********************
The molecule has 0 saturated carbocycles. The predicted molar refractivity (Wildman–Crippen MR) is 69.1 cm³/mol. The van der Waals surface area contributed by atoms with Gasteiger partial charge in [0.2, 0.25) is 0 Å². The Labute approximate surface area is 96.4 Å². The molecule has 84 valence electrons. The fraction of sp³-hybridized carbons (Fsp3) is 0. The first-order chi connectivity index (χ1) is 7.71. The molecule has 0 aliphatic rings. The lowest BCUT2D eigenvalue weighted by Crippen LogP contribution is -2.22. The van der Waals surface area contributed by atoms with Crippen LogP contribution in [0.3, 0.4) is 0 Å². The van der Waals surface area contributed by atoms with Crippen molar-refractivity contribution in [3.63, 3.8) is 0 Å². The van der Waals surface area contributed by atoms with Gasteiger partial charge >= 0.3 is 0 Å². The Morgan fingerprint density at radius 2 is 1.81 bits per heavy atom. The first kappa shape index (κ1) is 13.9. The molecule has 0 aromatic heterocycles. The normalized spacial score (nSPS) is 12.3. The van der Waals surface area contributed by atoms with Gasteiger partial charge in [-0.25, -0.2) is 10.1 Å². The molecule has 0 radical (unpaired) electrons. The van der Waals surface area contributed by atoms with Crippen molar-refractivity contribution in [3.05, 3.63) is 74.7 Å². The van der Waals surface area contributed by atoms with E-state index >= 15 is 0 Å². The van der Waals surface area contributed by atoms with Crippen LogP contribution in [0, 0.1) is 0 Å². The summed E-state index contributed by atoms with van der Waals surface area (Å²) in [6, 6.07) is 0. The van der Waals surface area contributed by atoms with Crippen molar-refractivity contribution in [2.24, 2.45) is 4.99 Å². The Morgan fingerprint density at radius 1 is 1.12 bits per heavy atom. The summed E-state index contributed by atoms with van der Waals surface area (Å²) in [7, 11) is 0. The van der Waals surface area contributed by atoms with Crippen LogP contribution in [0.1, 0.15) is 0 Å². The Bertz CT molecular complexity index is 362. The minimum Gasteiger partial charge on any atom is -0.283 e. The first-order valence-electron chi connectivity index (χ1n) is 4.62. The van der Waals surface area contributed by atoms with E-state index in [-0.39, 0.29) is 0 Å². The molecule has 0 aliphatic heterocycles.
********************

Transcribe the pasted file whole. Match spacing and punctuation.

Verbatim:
The molecule has 0 saturated carbocycles. The predicted molar refractivity (Wildman–Crippen MR) is 69.1 cm³/mol. The van der Waals surface area contributed by atoms with Gasteiger partial charge in [0.2, 0.25) is 0 Å². The Labute approximate surface area is 96.4 Å². The molecule has 84 valence electrons. The fraction of sp³-hybridized carbons (Fsp3) is 0. The first-order chi connectivity index (χ1) is 7.71. The molecule has 0 aliphatic rings. The lowest BCUT2D eigenvalue weighted by Crippen LogP contribution is -2.22. The van der Waals surface area contributed by atoms with Crippen LogP contribution in [0.3, 0.4) is 0 Å². The van der Waals surface area contributed by atoms with Crippen molar-refractivity contribution in [3.63, 3.8) is 0 Å². The van der Waals surface area contributed by atoms with Gasteiger partial charge >= 0.3 is 0 Å². The Morgan fingerprint density at radius 2 is 1.81 bits per heavy atom. The first kappa shape index (κ1) is 13.9. The molecule has 0 aromatic heterocycles. The normalized spacial score (nSPS) is 12.3. The van der Waals surface area contributed by atoms with Gasteiger partial charge in [-0.25, -0.2) is 10.1 Å². The molecule has 0 radical (unpaired) electrons. The van der Waals surface area contributed by atoms with Crippen molar-refractivity contribution in [3.05, 3.63) is 74.7 Å². The van der Waals surface area contributed by atoms with E-state index >= 15 is 0 Å². The van der Waals surface area contributed by atoms with Crippen LogP contribution in [0, 0.1) is 0 Å². The summed E-state index contributed by atoms with van der Waals surface area (Å²) in [6, 6.07) is 0. The van der Waals surface area contributed by atoms with Crippen molar-refractivity contribution in [2.24, 2.45) is 4.99 Å². The Morgan fingerprint density at radius 1 is 1.12 bits per heavy atom. The summed E-state index contributed by atoms with van der Waals surface area (Å²) in [7, 11) is 0. The van der Waals surface area contributed by atoms with Crippen LogP contribution in [0.1, 0.15) is 0 Å². The Bertz CT molecular complexity index is 362. The minimum Gasteiger partial charge on any atom is -0.283 e. The first-order valence-electron chi connectivity index (χ1n) is 4.62. The van der Waals surface area contributed by atoms with E-state index in [-0.39, 0.29) is 0 Å². The molecule has 0 aliphatic heterocycles.